CardioStim, Day 1 2014: Does 'Brand' Choice Of Implantable Cardiac Devices Matter?

John Mandrola


June 18, 2014

Maybe you are like me when it comes to choosing an implantable cardiac device—a brand agnostic. Maybe you feel that all the major manufacturers produce remarkably similar devices, and then they leapfrog each other in producing incremental improvements over time. The analogy to high-end bicycles and cars fits: sure, there may be minor differences in features, but ultimately, for outcomes, each device does the job well.

A study presented here at CardioStim 2014 in Nice, France may change your mind, at least for patients implanted with cardiac resynchronization therapy (CRT) devices[1].

Dr Mintu Turakhia (Stanford University, CA) and colleagues presented a provocative study in which they found CRT-D patients implanted with a quadripolar, rather than bipolar, left ventricular lead had an 18% lower chance of dying over a two-year follow-up period. The catch, of course, is that the only available quadripolar lead (in the US) is made by St Jude Medical, which provided financial support for the trial.

Let me tell you about the trial, my conversation with Dr Turakhia, and then my experience with the lead.

The Study

The researchers' aim was to compare all-cause mortality in patients implanted with a CRT-D device with either a quadripolar or bipolar LV lead. The reason to ask this question is that quadripolar LV leads have theoretical and documented advantages over bipolar leads. These include higher rates of implant success and CRT response and lower rates of dislodgment, phrenic-nerve stimulation, and lead revisions. But the question remains as to whether these surrogate measures translate to a lower death rate. (The cardiology community has recently learned important lessons about surrogate measures not being substitutes for real outcomes.)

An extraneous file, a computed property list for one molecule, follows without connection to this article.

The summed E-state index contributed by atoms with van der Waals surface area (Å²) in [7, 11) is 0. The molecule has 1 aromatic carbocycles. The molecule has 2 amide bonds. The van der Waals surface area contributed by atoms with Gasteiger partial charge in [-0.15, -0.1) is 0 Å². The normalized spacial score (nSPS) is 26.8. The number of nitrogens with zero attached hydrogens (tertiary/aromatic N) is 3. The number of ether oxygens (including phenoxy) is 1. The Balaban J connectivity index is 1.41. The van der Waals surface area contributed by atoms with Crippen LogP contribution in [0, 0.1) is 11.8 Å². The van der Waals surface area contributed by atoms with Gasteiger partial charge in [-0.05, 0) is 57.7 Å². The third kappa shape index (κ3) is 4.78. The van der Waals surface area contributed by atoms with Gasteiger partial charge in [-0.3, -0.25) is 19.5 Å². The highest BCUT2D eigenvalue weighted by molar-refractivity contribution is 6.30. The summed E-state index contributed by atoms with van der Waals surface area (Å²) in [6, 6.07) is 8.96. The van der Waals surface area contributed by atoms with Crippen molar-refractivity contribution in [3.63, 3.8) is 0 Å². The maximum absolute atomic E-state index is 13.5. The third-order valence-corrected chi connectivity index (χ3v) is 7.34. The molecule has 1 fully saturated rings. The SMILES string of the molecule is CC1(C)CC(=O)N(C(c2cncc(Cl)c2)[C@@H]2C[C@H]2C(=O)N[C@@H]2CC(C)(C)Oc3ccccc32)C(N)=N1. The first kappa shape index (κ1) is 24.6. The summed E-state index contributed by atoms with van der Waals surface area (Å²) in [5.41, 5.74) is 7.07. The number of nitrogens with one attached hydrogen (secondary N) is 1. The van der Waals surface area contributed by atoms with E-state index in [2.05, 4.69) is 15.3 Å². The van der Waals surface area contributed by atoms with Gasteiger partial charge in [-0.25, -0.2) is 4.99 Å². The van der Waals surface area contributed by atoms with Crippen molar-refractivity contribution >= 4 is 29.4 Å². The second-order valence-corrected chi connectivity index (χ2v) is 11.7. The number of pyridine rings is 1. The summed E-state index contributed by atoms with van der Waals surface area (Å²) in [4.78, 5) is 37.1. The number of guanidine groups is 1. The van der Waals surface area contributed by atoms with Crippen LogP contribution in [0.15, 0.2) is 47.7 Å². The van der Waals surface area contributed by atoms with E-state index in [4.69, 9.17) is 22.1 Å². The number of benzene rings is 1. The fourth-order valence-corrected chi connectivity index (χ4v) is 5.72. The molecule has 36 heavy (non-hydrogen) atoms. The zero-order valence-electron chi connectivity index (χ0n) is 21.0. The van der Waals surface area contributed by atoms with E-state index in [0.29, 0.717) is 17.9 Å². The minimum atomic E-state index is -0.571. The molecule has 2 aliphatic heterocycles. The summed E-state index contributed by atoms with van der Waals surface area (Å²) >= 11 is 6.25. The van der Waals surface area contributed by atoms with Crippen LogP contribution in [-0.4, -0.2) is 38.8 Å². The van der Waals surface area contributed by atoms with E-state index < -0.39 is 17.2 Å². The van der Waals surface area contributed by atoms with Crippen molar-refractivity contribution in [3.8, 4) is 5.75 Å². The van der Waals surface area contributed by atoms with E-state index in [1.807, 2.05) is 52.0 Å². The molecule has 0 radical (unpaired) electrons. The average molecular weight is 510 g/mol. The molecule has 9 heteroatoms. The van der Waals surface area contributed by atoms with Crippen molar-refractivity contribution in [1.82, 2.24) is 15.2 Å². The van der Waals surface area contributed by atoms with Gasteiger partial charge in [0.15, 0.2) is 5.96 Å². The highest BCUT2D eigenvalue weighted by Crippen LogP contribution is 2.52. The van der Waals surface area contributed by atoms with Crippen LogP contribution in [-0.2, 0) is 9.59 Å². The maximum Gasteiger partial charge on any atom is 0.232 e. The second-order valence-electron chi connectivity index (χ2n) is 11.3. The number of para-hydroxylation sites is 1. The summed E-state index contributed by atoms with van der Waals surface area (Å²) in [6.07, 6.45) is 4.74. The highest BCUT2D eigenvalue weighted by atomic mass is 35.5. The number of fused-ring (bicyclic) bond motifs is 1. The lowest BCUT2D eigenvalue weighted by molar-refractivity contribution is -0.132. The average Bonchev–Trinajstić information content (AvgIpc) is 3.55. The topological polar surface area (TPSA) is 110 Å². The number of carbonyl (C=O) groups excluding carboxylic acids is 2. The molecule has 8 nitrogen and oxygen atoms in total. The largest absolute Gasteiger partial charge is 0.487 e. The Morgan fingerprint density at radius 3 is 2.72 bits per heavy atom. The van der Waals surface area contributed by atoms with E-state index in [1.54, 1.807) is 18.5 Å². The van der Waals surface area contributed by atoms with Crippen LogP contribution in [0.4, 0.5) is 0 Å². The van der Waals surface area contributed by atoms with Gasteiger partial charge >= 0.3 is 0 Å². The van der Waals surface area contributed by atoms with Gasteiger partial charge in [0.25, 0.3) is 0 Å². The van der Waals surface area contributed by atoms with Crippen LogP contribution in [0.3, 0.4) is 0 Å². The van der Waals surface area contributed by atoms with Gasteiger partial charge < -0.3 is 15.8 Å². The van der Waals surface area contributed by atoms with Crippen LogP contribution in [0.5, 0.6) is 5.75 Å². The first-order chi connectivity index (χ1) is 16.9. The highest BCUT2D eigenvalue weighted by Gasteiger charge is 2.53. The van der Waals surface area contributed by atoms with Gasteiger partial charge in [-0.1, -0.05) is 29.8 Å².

The way the research team went about answering this question was to analyze remote monitoring data from the St Jude Merlin data warehouse. They then matched Social Security death indexes and compared patients implanted with quadripolar vs bipolar leads.

Patients were included if they had a de novo CRT-D device between 2011 and 2013. The analysis included 17 820 patients who received a quadripolar lead and 5080 who had a bipolar lead. Importantly, the average age, gender, and percentage on remote monitoring were nearly identical in both groups.

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The mortality incidence was 5.84 deaths per 100 patient-years in the group with quadripolar leads and 7.14 deaths per 100 patient-years in the group with bipolar leads (p=0.004). The hazard ratio after multivariate adjustment was 0.819. Other factors that remained significant after adjustment for confounding were an increased risk of death with male gender, increased age, and lack of remote monitoring.

The authors concluded that CRT with a quadripolar LV system was associated with an 18% relative reduction of death and that major confounding factors such as age, sex, and remote monitoring did not explain these differences.